Married men have a lower risk of fatal stroke than single men. According to a study by Uri Goldbourt, Tel Aviv University’s Neufeld Cardiac Research Institute, the happier you are in marriage the lower your risk of stroke. Men in unhappy marriages had a 64 percent higher risk of fatal stroke than married men who reported being happy, but married men, overall, had a lower risk than single men.
The researchers indicated that some of the apparent protection comes from enhanced prevention with a supportive and involved spouse—better health care, better diet, reminders about medication, and quick access to medical treatment should a major health problem occur. But the study points to a key component: marital happiness.
Studies like this one should also be a wakeup call to all to strengthen your relationship with your spouse—it is not a call to “unload” them via divorce. The negative health ramifications associated with divorce are substantial.
Here’s a few more studies on the positive impact of marriage on health:
- Married persons had the lowest incidences of diseases such as heart disease, diabetes and hypertension. Amy Mehraban Pienta, “Health Consequences of Marriage for the Retirement Years,” Journal of Family Issues 21 (2000): 559-586.
- Compared to men living with a wife and their children, fathers living alone-without spouse and apart from their children-experienced “almost four times as great a risk of all-cause mortality, 10 times of death from external violence, 13 times from fall and poisoning, almost five times from suicide and 19 times from addiction.” Even when controlling for health-selections effects and differences in socioeconomic status, researchers found “significantly elevated risks” remained for men living without a spouse and for men living without children. Gunilla Ringback Weitoft, Bo Burstrom, and Mans Rosen, “Premature Mortality Among Lone Fathers and Childless Men,” Social Science & Medicine 59 (2004): 1449-1459. As cited in: “Men Dying Alone, November 2004, ” New Research, The Howard Center for Family, Religion & Society 18(11).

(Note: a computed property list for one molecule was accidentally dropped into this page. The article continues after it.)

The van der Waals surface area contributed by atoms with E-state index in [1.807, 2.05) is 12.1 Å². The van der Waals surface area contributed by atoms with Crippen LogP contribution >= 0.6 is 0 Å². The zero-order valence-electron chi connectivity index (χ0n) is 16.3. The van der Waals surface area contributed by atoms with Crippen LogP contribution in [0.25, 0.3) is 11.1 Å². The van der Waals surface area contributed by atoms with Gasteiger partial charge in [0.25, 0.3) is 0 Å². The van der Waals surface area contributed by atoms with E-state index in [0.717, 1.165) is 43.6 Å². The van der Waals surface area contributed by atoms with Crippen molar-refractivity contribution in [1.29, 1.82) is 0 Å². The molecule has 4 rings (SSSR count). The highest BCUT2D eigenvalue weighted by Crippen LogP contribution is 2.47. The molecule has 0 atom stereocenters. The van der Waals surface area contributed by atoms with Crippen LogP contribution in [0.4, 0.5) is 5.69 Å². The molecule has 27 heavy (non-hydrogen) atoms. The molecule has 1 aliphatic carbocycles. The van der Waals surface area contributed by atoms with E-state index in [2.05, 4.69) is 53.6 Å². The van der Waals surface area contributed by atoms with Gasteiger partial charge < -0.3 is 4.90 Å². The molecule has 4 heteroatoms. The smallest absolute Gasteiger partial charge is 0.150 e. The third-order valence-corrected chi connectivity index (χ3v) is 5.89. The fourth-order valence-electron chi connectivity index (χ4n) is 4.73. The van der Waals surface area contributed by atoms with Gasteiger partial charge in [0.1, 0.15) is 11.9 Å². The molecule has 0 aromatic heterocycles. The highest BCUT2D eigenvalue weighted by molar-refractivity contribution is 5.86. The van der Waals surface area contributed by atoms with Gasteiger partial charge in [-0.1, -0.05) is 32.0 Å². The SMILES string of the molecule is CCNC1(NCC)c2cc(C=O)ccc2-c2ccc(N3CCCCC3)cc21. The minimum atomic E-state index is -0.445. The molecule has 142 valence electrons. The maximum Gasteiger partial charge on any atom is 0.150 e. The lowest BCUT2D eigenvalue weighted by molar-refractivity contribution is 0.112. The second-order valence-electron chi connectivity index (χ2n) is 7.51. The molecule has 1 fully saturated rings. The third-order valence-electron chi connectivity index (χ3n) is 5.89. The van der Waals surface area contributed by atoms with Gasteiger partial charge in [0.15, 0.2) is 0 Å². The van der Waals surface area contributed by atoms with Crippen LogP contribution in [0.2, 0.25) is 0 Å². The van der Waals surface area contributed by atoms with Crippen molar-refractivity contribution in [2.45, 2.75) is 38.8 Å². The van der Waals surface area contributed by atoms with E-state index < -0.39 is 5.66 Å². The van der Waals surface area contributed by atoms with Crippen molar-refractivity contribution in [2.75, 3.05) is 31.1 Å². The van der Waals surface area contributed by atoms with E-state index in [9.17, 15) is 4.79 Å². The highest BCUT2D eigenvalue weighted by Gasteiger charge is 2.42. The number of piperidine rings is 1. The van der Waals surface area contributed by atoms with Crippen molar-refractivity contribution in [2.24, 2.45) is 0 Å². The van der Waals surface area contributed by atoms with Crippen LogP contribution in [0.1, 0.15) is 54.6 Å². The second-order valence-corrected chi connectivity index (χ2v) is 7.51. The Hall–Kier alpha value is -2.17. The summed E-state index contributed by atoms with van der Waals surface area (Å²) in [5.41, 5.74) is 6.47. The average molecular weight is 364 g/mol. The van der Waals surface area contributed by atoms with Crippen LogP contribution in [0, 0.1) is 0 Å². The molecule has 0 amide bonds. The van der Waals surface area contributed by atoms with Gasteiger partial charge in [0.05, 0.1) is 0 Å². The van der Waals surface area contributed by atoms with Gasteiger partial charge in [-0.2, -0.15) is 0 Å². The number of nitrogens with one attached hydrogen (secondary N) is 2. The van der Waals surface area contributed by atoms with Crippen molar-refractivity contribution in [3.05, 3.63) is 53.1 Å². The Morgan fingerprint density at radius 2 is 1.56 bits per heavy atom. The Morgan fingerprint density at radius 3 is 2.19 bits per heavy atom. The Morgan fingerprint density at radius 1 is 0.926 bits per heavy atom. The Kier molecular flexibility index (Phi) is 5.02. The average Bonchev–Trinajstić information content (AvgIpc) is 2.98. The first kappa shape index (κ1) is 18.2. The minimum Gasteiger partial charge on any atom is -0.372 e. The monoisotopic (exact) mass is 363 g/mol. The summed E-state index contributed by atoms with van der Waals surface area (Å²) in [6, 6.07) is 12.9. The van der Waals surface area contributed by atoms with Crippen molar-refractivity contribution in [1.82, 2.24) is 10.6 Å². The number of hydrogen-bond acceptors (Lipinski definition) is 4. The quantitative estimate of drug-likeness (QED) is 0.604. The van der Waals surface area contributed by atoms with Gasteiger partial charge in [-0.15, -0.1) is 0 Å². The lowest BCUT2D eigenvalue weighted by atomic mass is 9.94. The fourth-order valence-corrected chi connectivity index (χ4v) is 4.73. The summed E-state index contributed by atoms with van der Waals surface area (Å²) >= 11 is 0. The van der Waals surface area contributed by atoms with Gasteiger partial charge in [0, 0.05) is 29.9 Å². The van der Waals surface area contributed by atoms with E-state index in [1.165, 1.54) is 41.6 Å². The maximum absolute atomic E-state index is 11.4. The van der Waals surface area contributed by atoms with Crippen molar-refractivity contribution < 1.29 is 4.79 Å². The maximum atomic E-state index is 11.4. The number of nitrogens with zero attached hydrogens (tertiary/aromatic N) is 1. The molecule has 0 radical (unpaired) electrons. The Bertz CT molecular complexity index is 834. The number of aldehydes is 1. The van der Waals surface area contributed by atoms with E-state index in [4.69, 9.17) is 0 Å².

- Cures for cancer were significantly more successful (eight to 17 percent) when a patient was married. Being married was comparable to being in an age category 10 years younger. James Goodwin, William Hunt, Charles Key and Jonathan Samet, “The Effect of Marital Status on Stage, Treatment, and Survival of Cancer Patients,” Journal of the American Medical Association, 258 (1987): 3,152-3,130.
- “The size of the health gain from marriage is remarkable. It may be as large as the benefit from giving up smoking.” Chris Wilson and Andrew Oswald, “How Does Marriage Affect Physical and Psychological Health? A Survey of the Longitudinal Evidence,” Institute for the Study of Labor,” Discussion Paper No. 1619 (2005).
- Singleness was one of a number of important “psychosocial predictors of premature mortality.” Carlos Iribarren, David Jacobs, Catarina Kiefe, Cora Lewis, Karen Matthews, Jeffrey Roseman and Stephen Hullley, “Causes and Demographic, Medical, Lifestyle and Psychosocial Predictors of Premature Mortality: The CARDIA Study,” Social Science & Medicine 60 (2005): 471-482.